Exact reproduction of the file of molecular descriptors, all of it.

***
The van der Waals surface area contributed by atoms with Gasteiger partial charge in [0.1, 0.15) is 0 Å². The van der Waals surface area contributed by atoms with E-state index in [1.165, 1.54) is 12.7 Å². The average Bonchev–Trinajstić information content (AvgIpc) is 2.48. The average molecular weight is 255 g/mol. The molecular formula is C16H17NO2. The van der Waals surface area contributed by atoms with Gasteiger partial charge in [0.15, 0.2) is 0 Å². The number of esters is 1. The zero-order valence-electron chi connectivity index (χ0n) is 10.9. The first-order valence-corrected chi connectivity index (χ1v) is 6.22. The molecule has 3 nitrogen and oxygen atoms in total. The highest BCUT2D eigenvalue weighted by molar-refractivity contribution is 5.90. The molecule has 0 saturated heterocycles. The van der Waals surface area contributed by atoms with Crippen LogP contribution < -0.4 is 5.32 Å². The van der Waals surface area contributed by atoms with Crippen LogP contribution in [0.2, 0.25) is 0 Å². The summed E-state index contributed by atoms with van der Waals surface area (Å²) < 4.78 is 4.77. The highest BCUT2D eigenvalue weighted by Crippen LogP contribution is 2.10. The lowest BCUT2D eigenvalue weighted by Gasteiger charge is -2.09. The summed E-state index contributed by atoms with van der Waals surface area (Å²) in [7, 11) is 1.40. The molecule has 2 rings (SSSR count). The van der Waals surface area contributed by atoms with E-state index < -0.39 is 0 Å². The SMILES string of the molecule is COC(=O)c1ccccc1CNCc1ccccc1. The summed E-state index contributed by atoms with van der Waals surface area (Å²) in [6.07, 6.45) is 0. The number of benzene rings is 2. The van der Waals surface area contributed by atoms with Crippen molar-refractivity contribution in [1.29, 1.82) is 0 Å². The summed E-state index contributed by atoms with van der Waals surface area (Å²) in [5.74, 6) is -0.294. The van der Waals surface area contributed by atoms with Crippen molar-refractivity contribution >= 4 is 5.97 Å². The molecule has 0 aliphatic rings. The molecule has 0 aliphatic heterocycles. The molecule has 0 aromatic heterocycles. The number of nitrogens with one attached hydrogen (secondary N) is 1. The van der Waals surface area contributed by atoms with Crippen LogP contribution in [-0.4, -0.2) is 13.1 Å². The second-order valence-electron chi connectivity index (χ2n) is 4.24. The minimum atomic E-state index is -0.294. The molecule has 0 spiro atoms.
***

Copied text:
The van der Waals surface area contributed by atoms with Gasteiger partial charge in [0.1, 0.15) is 0 Å². The van der Waals surface area contributed by atoms with E-state index in [1.165, 1.54) is 12.7 Å². The average Bonchev–Trinajstić information content (AvgIpc) is 2.48. The average molecular weight is 255 g/mol. The molecular formula is C16H17NO2. The van der Waals surface area contributed by atoms with Gasteiger partial charge in [0.15, 0.2) is 0 Å². The number of esters is 1. The zero-order valence-electron chi connectivity index (χ0n) is 10.9. The first-order valence-corrected chi connectivity index (χ1v) is 6.22. The molecule has 3 nitrogen and oxygen atoms in total. The highest BCUT2D eigenvalue weighted by molar-refractivity contribution is 5.90. The molecule has 0 saturated heterocycles. The van der Waals surface area contributed by atoms with Crippen LogP contribution < -0.4 is 5.32 Å². The van der Waals surface area contributed by atoms with Crippen LogP contribution in [0.2, 0.25) is 0 Å². The summed E-state index contributed by atoms with van der Waals surface area (Å²) < 4.78 is 4.77. The highest BCUT2D eigenvalue weighted by Crippen LogP contribution is 2.10. The lowest BCUT2D eigenvalue weighted by Gasteiger charge is -2.09. The summed E-state index contributed by atoms with van der Waals surface area (Å²) in [7, 11) is 1.40. The molecule has 2 rings (SSSR count). The van der Waals surface area contributed by atoms with E-state index < -0.39 is 0 Å². The SMILES string of the molecule is COC(=O)c1ccccc1CNCc1ccccc1. The summed E-state index contributed by atoms with van der Waals surface area (Å²) in [6.07, 6.45) is 0. The number of benzene rings is 2. The van der Waals surface area contributed by atoms with Crippen molar-refractivity contribution in [1.29, 1.82) is 0 Å². The summed E-state index contributed by atoms with van der Waals surface area (Å²) in [5.74, 6) is -0.294. The van der Waals surface area contributed by atoms with Crippen molar-refractivity contribution >= 4 is 5.97 Å². The molecule has 0 aliphatic rings. The molecule has 0 aliphatic heterocycles. The molecule has 0 aromatic heterocycles. The number of nitrogens with one attached hydrogen (secondary N) is 1. The van der Waals surface area contributed by atoms with Crippen LogP contribution in [-0.4, -0.2) is 13.1 Å². The second-order valence-electron chi connectivity index (χ2n) is 4.24. The minimum atomic E-state index is -0.294. The molecule has 0 spiro atoms.